New Delhi: The Indian Premier League’s latest million- dollar baby, Glenn Maxwell, must be laughing all the way to the bank. Especially because for all the money splashed on him, there is no certainty that he will be a fixture in the Mumbai Indians’ line- up in IPL- VI. Mumbai are spoiled for choice when it comes to quality international players. They have one of the most feared T20 batsmen, West Indies’ Kieron Pollard, the best T20 pacer in Sri Lanka’s Lasith Malinga, and three effective all- rounders in Mitchell Johnson, James Franklin and Dwayne Smith.
On Sunday, at the IPL auction in Chennai, they managed to add to that collection the legendary Ricky Ponting, the agingbut- effective Jacob Oram, Australia’s next big batting hope Phillip Hughes and a young seamer in Nathan Coulter- Nile.
In such a scenario, which four foreign players will feature in their XI will be a selectorial nightmare for their team management, which has been revamped to include John Wright as coach, Anil Kumble as mentor, and with Sachin Tendulkar rumoured to come back as captain after Harbhajan Singh stepped down.
Mumbai’s owners, Mukesh and Nita Ambani, have deep pockets and have never held back when it comes to spending money, but apart from one Champions League Twenty20 title in 2011, they have not much to show for it. At the same time, the pennypinching Rajasthan Royals and the cash- strapped Deccan Chargers both won the IPL once each, the Chennai Super Kings twice ( plus one CLT20) and the Kolkata Knight Riders once.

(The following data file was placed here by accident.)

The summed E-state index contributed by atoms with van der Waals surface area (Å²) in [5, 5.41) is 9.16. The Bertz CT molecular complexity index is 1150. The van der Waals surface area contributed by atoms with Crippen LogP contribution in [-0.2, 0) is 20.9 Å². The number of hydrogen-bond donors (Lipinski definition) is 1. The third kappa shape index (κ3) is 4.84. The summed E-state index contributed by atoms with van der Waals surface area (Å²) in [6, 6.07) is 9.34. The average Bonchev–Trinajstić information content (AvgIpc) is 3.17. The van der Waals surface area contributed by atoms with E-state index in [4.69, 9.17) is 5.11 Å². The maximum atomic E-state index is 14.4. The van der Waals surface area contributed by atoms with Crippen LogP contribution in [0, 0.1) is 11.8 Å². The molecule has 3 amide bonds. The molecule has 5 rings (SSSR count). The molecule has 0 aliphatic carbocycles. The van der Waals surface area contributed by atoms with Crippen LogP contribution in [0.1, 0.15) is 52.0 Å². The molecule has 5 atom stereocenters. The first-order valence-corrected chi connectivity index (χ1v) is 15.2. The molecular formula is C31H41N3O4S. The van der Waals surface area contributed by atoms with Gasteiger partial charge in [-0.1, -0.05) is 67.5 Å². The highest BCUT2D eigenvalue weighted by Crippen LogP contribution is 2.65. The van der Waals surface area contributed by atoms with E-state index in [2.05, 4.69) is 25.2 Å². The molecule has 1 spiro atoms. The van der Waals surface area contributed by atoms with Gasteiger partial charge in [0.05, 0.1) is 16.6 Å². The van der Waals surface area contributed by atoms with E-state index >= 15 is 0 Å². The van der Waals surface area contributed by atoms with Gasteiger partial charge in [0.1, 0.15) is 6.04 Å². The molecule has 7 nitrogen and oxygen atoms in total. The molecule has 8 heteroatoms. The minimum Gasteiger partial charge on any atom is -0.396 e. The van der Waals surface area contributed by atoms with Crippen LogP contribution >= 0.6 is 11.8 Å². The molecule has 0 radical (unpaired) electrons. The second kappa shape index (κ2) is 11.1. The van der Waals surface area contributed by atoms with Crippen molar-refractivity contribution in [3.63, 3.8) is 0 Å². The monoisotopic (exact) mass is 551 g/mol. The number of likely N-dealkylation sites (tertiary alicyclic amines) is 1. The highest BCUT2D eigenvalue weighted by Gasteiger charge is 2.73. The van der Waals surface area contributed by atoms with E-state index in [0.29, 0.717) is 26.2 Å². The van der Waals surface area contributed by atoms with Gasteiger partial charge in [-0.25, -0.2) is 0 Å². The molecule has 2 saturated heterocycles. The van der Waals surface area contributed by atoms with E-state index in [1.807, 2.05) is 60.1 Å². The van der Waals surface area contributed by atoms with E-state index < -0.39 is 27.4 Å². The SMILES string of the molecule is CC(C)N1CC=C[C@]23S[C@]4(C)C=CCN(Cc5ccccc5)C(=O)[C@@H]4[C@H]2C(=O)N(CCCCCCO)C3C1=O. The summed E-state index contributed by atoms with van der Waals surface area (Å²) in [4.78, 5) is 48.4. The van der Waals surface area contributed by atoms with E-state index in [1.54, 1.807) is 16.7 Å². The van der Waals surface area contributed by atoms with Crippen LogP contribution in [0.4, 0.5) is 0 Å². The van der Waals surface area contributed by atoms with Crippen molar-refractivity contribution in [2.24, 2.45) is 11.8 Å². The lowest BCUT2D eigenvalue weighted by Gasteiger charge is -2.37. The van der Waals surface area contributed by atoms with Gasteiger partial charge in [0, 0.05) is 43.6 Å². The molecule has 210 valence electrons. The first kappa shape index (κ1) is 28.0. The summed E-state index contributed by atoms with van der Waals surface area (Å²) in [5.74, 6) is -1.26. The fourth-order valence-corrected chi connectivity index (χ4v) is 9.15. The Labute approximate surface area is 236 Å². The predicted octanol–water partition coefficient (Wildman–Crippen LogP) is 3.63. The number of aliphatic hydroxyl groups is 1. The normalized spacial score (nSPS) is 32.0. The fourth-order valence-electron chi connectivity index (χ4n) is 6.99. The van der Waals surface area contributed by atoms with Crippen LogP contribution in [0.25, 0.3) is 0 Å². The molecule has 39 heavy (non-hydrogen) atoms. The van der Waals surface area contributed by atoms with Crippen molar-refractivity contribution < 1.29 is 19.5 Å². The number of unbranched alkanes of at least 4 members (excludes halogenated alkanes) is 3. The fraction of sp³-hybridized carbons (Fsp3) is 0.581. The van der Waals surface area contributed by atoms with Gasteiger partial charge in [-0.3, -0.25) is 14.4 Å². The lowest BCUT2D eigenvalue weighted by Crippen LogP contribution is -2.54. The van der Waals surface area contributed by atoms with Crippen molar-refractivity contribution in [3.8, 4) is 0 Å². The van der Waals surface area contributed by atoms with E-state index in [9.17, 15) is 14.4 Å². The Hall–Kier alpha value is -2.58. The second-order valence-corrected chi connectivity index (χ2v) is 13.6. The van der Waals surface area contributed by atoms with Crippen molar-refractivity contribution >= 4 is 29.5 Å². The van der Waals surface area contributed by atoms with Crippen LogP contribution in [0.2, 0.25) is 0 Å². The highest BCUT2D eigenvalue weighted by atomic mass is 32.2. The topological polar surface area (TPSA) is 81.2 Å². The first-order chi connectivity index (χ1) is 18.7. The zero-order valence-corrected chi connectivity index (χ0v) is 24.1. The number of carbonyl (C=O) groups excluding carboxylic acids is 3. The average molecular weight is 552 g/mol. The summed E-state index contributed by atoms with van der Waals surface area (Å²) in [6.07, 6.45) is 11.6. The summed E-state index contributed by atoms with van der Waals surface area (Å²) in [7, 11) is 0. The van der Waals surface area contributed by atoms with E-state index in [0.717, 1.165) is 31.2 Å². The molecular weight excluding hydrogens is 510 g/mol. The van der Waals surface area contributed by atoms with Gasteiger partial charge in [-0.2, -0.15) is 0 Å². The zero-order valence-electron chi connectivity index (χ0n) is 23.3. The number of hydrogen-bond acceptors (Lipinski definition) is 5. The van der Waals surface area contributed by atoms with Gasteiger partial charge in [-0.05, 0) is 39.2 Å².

The biggest problem for Mumbai over the years has been to find a stable and productive opening partner for Sachin Tendulkar, and all sorts of players — from Herschelle Gibbs to Richard Levi to Franklin to Smith and Davy Jacobs have tried and failed.
And so, while it does make sense to buy Maxwell and slot him alongside the Master straight up, it is yet another risk which may not come off.
Maxwell has opened for Australia just twice in ODIs, scoring a fifty and a duck last week, and is a very raw player. His off- spin, which Virender Sehwag used for the Delhi Daredevils last year is serviceable at best but his fielding can make up for it.
On the other hand, Hughes, despite his ungainly technique, is a natural opener who can also score quite quickly, and isn’t as much of a risk as Maxwell.
But in terms of balancing cost, effectiveness and sheer star power, Mumbai would do well to have Maxwell, Pollard and Malinga as shoo- ins in the first XI, with the fourth foreigner’s slot a toss- up between Ponting ( when an extra batsman is needed), Johnson (extra seamer) and Franklin.
It could be Mumbai’s year if Maxwell comes off, but even if he doesn’t, they have adequate backup. And since it’s just a one- year contract, they wouldn’t be losing as much as they would’ve for a longer deal.
Mumbai Indians are loaded with quality foreign players and Maxwell may not get a chance to justify his pricetag immediately